Insider trading? No problem

On 15th August last I spoke to Paul Appleby, director of ODCE about the DCC/Fyffes case. He informed me that they were examining the Supreme Court decision before deciding what action to take.

The case involves Jim Flavin, executive chairman of DCC who was found by the Supreme Court to have broken the law on insider trading (Analysis here).

One of the judges, Mr. Justice Fennelly, was clear.

“To trade on the use of inside information is recognised for what it is. It is a fraud on the market.”

(Full Supreme Court decision here).

Towards the end of September and beginning of October I made further enquiries to ODCE and eventually got through to Mr. Appleby’s legal advisor.

I expressed the view that the case seemed like an open and shut case and wondered why it was taking so long to come to a decision. He informed me that not every case is as easy as it seems to the general public.

Coincidently, on the same day that the Irish Supreme Court made its findings another case of insider dealing was reaching a conclusion in the United States, a jurisdiction where law enforcement is taken seriously.

Joseph P. Nacchio, former chief executive of Qwest, was sentenced to six years in prison, fined $19 million and ordered to forfeit $52 million he earned from illegal stock shares in 2001.

There is, of course, not the remotest possibility that Mr. Flavin will ever have to face such traumatic law enforcement in Ireland.

If the ODCE decide to act against him and by some miracle, actually win the case, Mr. Flavin, if he’s not retired by that time, will probably receive a small fine and be restricted from acting as a director for a short period.

To be fair to the ODCE, it is the only state agency showing even the slightest interest in the case. The Director for Public Prosecutions, Financial Regulator, Stock Exchange , Revenue Commissioners, An Gardai and body politic have all, apparently, decided that insider trading is not really a serious issue.

Regulators and rip offs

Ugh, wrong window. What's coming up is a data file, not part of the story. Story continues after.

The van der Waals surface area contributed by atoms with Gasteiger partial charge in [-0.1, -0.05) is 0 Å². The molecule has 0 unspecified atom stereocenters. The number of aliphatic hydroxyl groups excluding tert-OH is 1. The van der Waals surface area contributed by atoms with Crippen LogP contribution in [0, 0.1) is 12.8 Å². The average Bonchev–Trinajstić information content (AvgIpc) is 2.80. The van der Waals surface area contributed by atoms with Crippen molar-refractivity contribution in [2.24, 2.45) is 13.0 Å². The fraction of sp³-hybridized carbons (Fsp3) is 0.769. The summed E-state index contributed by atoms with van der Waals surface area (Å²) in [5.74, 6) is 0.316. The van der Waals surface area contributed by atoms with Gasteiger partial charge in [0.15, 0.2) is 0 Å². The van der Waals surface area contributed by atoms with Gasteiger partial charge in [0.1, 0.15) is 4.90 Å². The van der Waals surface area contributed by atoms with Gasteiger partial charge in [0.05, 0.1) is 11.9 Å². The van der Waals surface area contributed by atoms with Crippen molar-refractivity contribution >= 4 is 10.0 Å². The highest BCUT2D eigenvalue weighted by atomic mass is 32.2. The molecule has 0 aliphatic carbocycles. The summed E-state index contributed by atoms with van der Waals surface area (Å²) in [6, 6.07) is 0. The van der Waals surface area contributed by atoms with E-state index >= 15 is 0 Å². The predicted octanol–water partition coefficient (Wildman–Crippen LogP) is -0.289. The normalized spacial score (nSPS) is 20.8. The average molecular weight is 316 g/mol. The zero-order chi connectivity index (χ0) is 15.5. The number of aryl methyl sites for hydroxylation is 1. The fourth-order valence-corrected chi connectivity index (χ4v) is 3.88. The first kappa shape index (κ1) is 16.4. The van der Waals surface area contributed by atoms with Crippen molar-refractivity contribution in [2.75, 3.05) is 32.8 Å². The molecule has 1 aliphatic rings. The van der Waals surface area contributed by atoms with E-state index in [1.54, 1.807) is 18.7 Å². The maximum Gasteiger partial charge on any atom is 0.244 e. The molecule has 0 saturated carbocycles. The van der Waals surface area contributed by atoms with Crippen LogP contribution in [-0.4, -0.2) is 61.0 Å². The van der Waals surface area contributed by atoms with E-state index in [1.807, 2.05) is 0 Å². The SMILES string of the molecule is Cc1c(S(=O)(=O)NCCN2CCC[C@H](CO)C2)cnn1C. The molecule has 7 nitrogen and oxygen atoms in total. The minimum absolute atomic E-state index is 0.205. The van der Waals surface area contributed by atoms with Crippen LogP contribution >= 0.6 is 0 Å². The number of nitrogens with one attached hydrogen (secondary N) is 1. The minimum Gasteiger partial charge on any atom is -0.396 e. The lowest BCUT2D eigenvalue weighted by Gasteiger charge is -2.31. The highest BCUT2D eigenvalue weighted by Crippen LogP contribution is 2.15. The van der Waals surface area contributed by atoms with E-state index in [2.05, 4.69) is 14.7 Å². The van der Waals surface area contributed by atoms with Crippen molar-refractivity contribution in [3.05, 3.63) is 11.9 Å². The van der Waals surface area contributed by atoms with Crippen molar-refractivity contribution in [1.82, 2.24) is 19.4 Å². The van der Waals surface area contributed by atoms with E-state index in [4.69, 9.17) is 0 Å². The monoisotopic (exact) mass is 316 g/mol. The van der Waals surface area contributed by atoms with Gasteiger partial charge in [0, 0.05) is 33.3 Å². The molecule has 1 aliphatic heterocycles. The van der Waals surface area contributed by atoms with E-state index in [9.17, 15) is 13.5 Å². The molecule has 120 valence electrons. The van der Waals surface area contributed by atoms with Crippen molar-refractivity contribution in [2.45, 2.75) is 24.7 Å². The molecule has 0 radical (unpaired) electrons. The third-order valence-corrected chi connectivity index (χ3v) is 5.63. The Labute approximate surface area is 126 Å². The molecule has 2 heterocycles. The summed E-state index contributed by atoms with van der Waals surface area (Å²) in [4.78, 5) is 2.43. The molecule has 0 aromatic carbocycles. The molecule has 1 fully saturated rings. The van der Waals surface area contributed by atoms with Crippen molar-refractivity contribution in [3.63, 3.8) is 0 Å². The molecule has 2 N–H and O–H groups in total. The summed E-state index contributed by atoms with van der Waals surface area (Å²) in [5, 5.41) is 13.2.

In the United Kingdom, GMTV has been fined £2 million (€2.853 million) for “widespread and systematic deception” in premium rate phone-in competitions.

In Ireland, it has been revealed that the Electricity Supply Board has been systematically stealing from its customers for years.

The so called regulator was completely unaware of this theft; it was even ignorant of the billing system used by the ESB.

Only customers who challenge the ESB will be repaid, all others will remain victims.

The regulator has promised an investigation but given the pathetic record of so called regulatory bodies in Ireland it is highly unlikely that those responsible will be held accountable.

SIPO: Powerless and ineffective

Today, I finally received a decision from the Standards in Public Office Commission regarding my complaint about Bertie Ahern.

Dear Mr. Sheridan,

I refer to your email of 10th of October 2006 to the Standards in Public Office Commission (Standards Commission) concerning a complaint about An Taoiseach, Bertie Ahern.

Having considered your complaint, along with observations on the matter which it received from Mr. Ahern, the Standards Commission has decided that there is no basis on which to initiate an investigation under the Ethics in Public Office Acts 1995 and 2001.

The Standards Commission may examine the matter again if additional evidence emerges from the Tribunal of Inquiry into Certain Planning Matters and Payments.

Yours sincerely

Not for a moment did I think the decision would be otherwise. Neither does it surprise me that it took a year (short of three weeks) to process what should be a simple matter

As I wrote before concerning a complaint about another dodgy politician, Pat the Cope Gallagher;

Part of the reason for making these complaints is to challenge government agencies, to expose the fact that they are practically powerless (no accident) and the little power they do have is almost never used – Deliberate policy?

Never ending quangos

For decades Irish consumers have been ripped off by rogue businesses because of inadequate protection from the State.

In 2005, in an alleged effort to protect consumers, the National Consumer Agency was set up. Unfortunately, its powers were limited to issuing press releases and highlighting rip offs.

This situation could only have arisen through gross incompetence on the part of civil servants responsible for its establishment, or, it was a deliberate policy to create a toothless tiger.

Two years later, after ‘rip off Ireland’ had become part of our culture, the NCA was (apparently) given;